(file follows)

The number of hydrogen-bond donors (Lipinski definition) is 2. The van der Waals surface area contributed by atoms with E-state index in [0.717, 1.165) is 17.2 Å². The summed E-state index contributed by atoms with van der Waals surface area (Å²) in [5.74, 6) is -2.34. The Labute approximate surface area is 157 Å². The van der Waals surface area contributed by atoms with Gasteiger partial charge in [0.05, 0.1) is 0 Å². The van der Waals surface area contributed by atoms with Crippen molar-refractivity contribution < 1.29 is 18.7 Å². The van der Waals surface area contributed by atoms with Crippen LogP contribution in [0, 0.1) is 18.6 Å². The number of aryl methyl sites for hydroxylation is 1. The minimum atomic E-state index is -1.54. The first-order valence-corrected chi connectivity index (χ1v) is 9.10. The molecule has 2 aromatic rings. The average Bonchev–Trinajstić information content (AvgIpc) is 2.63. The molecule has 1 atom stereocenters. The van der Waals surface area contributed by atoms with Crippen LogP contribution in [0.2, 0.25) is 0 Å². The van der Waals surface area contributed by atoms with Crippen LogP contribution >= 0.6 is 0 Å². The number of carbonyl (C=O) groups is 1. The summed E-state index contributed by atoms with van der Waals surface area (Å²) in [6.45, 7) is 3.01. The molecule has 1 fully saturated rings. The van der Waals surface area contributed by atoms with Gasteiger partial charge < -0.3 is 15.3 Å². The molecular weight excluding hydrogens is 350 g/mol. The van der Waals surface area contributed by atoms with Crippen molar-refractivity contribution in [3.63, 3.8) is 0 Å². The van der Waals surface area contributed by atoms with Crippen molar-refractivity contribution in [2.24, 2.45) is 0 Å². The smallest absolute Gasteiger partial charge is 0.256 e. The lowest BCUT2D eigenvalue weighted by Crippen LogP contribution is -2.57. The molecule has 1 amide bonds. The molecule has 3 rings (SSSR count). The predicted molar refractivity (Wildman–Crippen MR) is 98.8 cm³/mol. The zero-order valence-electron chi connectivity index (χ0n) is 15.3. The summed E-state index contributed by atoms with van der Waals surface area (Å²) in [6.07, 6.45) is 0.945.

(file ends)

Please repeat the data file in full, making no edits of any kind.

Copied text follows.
The number of hydrogen-bond donors (Lipinski definition) is 2. The van der Waals surface area contributed by atoms with E-state index in [0.717, 1.165) is 17.2 Å². The summed E-state index contributed by atoms with van der Waals surface area (Å²) in [5.74, 6) is -2.34. The Labute approximate surface area is 157 Å². The van der Waals surface area contributed by atoms with Gasteiger partial charge in [0.05, 0.1) is 0 Å². The van der Waals surface area contributed by atoms with Crippen molar-refractivity contribution < 1.29 is 18.7 Å². The van der Waals surface area contributed by atoms with Crippen LogP contribution in [0, 0.1) is 18.6 Å². The number of aryl methyl sites for hydroxylation is 1. The minimum atomic E-state index is -1.54. The first-order valence-corrected chi connectivity index (χ1v) is 9.10. The molecule has 2 aromatic rings. The average Bonchev–Trinajstić information content (AvgIpc) is 2.63. The molecule has 1 atom stereocenters. The van der Waals surface area contributed by atoms with Crippen LogP contribution in [0.2, 0.25) is 0 Å². The van der Waals surface area contributed by atoms with Crippen LogP contribution >= 0.6 is 0 Å². The number of carbonyl (C=O) groups is 1. The summed E-state index contributed by atoms with van der Waals surface area (Å²) in [6.45, 7) is 3.01. The molecule has 1 fully saturated rings. The van der Waals surface area contributed by atoms with Gasteiger partial charge < -0.3 is 15.3 Å². The molecular weight excluding hydrogens is 350 g/mol. The van der Waals surface area contributed by atoms with Crippen molar-refractivity contribution in [3.63, 3.8) is 0 Å². The van der Waals surface area contributed by atoms with Crippen molar-refractivity contribution in [2.24, 2.45) is 0 Å². The smallest absolute Gasteiger partial charge is 0.256 e. The lowest BCUT2D eigenvalue weighted by Crippen LogP contribution is -2.57. The molecule has 1 amide bonds. The molecule has 3 rings (SSSR count). The predicted molar refractivity (Wildman–Crippen MR) is 98.8 cm³/mol. The zero-order valence-electron chi connectivity index (χ0n) is 15.3. The summed E-state index contributed by atoms with van der Waals surface area (Å²) in [6.07, 6.45) is 0.945.